Advocates are raising concerns about the privacy of sensitive medical records at Access Health Analytics, our state’s all-payer claims database (APCD). At the CT Health Policy Projects we have been great supporters of an APCD for CT knowing that, if done well, it could be a powerful tool to give consumers information about the cost and quality of care. It can also assist policymakers in smarter health care planning – directing resources exactly where needed and following up by evaluating if they worked as planned. So we were very disappointed by Access Health Analytics’s decision not to give CT residents the option to control where our health information goes — not only because it denies basic rights but it also undermines the integrity and support for the APCD.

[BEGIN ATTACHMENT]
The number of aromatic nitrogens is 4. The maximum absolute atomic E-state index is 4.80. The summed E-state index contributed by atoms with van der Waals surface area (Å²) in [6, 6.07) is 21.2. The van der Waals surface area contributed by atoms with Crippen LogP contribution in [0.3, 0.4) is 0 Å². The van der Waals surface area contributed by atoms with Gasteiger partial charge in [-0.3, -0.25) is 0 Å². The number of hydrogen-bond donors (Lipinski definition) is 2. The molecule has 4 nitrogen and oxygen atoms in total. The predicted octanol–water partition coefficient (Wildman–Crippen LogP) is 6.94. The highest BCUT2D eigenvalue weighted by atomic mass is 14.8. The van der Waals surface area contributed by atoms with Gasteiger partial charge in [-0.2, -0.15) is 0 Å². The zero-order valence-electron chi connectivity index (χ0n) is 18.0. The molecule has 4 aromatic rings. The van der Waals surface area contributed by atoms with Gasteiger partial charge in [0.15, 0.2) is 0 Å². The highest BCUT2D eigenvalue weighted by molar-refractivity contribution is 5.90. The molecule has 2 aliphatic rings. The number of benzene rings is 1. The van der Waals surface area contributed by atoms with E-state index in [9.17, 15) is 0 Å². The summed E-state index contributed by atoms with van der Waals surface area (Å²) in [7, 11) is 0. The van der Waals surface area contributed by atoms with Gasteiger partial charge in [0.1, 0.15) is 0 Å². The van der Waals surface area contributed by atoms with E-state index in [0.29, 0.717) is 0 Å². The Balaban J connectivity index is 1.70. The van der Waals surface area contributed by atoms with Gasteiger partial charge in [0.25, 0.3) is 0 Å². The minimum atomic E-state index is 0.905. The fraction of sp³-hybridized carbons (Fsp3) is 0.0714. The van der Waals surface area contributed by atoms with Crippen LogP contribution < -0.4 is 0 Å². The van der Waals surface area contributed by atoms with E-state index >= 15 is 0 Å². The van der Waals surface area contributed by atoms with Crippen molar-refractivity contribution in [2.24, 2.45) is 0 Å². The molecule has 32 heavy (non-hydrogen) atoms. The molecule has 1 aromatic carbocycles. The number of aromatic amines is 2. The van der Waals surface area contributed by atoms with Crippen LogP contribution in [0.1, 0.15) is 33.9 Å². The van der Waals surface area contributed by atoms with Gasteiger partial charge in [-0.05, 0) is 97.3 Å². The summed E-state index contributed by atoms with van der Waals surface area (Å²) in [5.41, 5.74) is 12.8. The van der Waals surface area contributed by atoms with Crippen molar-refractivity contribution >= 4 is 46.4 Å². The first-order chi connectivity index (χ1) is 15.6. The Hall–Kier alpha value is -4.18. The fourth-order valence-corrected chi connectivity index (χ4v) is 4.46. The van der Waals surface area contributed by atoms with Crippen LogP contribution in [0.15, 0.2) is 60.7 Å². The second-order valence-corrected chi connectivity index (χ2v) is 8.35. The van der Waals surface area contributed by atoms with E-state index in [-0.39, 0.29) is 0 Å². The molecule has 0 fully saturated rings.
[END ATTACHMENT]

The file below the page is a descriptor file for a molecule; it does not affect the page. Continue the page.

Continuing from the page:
Rhode Island made a different, very patient-centered decision for their database that started this month. They included an opt-out provision
, trusting consumers to trust them. And by all accounts it is working well. After hearing about strong security and privacy protections, many Rhode Island callers decide not to opt-out. State officials expect at least 98.5% of residents’ records to be in the system.
Access Health Analytics was asked to consider including an opt-out provision
like Rhode Island’s in our state’s APCD but refused
. Fortunately this does not have to be the end of the process. The decision is not in law (state law is silent on the issue) but was voted by an appointed advisory committee in obscure meetings in response to an Access Health Analytics staff recommendation. And there is time to fix this – the APCD is still in development, no changes have to be made to do it right. Access Health Analytics need to trust CT consumers if they expect us to trust them.